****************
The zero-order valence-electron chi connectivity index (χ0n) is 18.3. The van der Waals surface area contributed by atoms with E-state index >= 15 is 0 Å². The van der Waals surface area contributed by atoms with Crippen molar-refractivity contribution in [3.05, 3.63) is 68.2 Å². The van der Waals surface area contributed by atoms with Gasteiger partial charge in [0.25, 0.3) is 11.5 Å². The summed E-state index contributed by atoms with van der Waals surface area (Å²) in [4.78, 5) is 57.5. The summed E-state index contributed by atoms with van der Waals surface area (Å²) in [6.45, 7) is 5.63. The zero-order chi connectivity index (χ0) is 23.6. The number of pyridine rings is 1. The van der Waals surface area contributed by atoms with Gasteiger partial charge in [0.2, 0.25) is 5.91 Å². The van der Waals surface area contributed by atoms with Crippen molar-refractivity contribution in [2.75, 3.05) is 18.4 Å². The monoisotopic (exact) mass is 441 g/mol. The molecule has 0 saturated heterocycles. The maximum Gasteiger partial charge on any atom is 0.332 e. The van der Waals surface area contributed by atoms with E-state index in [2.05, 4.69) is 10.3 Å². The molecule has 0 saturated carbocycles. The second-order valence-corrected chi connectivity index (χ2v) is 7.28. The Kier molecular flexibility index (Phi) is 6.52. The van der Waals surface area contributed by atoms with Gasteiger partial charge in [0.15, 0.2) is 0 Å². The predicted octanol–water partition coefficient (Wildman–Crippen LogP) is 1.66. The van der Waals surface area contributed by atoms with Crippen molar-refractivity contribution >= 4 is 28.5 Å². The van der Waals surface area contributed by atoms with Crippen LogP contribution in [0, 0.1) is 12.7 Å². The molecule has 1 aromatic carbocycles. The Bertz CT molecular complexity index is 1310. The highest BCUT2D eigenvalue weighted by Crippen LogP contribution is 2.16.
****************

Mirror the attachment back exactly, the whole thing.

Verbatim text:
The zero-order valence-electron chi connectivity index (χ0n) is 18.3. The van der Waals surface area contributed by atoms with E-state index >= 15 is 0 Å². The van der Waals surface area contributed by atoms with Crippen molar-refractivity contribution in [3.05, 3.63) is 68.2 Å². The van der Waals surface area contributed by atoms with Gasteiger partial charge in [0.25, 0.3) is 11.5 Å². The summed E-state index contributed by atoms with van der Waals surface area (Å²) in [4.78, 5) is 57.5. The summed E-state index contributed by atoms with van der Waals surface area (Å²) in [6.45, 7) is 5.63. The zero-order chi connectivity index (χ0) is 23.6. The number of pyridine rings is 1. The van der Waals surface area contributed by atoms with Gasteiger partial charge in [0.2, 0.25) is 5.91 Å². The van der Waals surface area contributed by atoms with Crippen molar-refractivity contribution in [2.75, 3.05) is 18.4 Å². The monoisotopic (exact) mass is 441 g/mol. The molecule has 0 saturated heterocycles. The maximum Gasteiger partial charge on any atom is 0.332 e. The van der Waals surface area contributed by atoms with E-state index in [2.05, 4.69) is 10.3 Å². The molecule has 0 saturated carbocycles. The second-order valence-corrected chi connectivity index (χ2v) is 7.28. The Kier molecular flexibility index (Phi) is 6.52. The van der Waals surface area contributed by atoms with Gasteiger partial charge in [0.15, 0.2) is 0 Å². The predicted octanol–water partition coefficient (Wildman–Crippen LogP) is 1.66. The van der Waals surface area contributed by atoms with Crippen molar-refractivity contribution >= 4 is 28.5 Å². The van der Waals surface area contributed by atoms with Crippen LogP contribution in [0, 0.1) is 12.7 Å². The molecule has 1 aromatic carbocycles. The Bertz CT molecular complexity index is 1310. The highest BCUT2D eigenvalue weighted by Crippen LogP contribution is 2.16.